The body is then cremated in the crematorium. A refractory stone with a number is attached to the coffin so that the ashes can also be clearly assigned to the deceased. The ashes are put into an ash capsule and this is taken to the undertaker, the cemetery or the shipping company for burial.
What happens after the cremation continues?
Unlike in the case of burial, in which the further path of the coffin is regulated by law, the burial of the ashes can be designed much more individually. We introduce you to the possibilities:
The urn grave
The urn can be buried in an urn grave in a cemetery. Cemeteries offer very different forms of graves. Depending on the budget and the subsequent maintenance effort, you can choose between an anonymous communal grave, a partially anonymous gravesite, a row and an elective grave. Many cemeteries also offer columbaria or steles for the burial of the urn at a cremation. The columbarium was originally the name for a dovecote. Because of the visual similarity, niches placed one above the other to accommodate urns are now also called this.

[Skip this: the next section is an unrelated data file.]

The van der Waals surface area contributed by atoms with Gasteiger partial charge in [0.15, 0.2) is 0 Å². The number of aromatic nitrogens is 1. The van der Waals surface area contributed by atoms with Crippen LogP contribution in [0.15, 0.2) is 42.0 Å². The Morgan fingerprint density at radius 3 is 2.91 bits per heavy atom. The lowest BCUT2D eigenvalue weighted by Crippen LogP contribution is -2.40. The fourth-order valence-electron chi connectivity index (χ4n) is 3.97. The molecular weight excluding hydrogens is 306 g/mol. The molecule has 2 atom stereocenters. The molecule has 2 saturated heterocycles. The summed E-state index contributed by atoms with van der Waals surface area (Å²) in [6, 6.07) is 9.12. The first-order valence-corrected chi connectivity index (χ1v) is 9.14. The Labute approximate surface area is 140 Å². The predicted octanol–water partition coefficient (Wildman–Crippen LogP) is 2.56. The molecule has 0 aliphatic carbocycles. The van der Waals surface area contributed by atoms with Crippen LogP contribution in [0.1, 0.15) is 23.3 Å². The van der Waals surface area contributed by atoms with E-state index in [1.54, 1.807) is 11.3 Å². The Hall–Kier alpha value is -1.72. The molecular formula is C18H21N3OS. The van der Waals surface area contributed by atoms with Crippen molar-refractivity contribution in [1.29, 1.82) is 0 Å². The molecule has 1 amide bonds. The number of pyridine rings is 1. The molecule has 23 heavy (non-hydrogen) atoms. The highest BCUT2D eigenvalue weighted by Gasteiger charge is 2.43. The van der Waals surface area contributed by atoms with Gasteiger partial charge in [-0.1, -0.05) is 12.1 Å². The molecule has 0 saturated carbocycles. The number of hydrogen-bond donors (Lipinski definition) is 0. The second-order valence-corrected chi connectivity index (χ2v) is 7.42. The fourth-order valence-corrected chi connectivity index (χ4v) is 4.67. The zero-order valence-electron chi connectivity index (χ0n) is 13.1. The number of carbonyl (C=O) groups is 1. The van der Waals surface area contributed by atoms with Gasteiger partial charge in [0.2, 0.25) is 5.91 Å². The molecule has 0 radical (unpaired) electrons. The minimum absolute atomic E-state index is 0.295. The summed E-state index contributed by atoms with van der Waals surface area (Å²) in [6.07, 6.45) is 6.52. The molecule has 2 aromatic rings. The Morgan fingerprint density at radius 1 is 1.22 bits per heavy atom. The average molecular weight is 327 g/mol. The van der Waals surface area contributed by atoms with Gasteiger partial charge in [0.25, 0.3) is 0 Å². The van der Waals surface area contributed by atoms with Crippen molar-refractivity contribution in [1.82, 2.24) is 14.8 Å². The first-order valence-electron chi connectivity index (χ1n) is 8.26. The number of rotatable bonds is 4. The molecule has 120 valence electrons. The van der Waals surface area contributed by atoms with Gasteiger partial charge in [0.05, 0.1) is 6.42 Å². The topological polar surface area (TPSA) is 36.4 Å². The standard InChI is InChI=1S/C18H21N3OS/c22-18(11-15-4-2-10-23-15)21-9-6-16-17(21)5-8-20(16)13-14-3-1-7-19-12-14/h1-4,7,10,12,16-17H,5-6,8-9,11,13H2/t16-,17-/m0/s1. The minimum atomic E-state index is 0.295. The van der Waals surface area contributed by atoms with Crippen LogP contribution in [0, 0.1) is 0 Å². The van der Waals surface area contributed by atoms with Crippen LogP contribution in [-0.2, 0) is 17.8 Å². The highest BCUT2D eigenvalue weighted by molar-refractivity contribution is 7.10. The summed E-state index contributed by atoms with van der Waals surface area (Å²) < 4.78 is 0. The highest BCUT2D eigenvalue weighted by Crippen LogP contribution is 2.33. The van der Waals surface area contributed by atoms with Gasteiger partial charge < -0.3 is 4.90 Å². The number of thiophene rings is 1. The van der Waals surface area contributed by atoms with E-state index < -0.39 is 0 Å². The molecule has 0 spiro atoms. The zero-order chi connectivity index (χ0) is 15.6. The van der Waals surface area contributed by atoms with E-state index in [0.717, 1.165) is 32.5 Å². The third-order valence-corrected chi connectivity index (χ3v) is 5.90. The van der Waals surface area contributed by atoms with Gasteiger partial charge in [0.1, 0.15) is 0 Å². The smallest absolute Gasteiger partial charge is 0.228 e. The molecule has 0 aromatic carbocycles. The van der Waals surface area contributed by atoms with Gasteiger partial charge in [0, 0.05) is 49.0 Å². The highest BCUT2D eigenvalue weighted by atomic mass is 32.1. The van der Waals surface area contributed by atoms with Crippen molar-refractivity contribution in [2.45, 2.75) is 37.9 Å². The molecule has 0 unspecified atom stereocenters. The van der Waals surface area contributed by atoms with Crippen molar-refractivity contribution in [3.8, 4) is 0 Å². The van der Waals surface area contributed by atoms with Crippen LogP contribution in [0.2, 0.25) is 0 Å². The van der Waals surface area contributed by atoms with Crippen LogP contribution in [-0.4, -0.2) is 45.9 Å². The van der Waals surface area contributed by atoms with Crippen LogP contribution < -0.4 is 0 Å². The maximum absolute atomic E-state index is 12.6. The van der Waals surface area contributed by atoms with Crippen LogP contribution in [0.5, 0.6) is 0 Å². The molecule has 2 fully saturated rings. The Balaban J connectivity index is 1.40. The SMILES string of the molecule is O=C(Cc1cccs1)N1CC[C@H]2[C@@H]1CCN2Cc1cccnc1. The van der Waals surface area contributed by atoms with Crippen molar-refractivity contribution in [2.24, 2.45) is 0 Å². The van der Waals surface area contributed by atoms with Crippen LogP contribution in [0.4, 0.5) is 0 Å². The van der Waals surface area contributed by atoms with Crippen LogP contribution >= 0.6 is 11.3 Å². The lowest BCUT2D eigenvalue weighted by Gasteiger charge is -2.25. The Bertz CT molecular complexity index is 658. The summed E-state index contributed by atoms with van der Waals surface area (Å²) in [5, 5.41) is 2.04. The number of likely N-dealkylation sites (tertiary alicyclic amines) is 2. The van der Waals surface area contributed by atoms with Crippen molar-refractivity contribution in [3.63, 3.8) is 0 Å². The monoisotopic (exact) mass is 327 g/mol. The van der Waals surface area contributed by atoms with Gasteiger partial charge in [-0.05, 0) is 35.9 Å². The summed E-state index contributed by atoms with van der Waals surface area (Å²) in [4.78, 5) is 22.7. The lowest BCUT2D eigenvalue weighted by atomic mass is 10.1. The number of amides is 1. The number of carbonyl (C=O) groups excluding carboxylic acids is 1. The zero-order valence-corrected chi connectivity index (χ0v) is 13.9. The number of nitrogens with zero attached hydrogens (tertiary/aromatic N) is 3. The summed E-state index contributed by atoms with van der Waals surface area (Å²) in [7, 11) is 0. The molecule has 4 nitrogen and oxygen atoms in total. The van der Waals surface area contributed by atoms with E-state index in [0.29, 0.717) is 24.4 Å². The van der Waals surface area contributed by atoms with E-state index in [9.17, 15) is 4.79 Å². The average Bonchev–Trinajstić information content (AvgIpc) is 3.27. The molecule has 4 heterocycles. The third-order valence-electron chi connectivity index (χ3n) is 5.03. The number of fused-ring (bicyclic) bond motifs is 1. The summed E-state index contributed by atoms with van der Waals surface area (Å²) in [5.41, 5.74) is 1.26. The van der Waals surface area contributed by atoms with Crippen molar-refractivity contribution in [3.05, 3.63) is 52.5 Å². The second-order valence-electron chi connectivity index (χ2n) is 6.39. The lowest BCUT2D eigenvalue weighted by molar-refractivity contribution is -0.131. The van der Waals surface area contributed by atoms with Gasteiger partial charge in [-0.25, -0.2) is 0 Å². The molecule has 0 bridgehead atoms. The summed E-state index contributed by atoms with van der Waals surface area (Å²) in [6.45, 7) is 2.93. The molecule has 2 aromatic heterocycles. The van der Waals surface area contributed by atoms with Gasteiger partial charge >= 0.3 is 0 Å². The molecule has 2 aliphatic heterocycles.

The tree burial
People who are close to nature have the opportunity to have their ashes laid to rest in one of the many cemetery forests or quiet forests. Tree burials powerfully symbolize the eternal cycle of “passing away and becoming” and it is a consolation for many people that their ashes, mixed with earth, form the basis of new life.
Since the burial of the ashes of a deceased under a tree is becoming more and more popular, more and more cemeteries are becoming more flexible and offering their own places for a tree burial.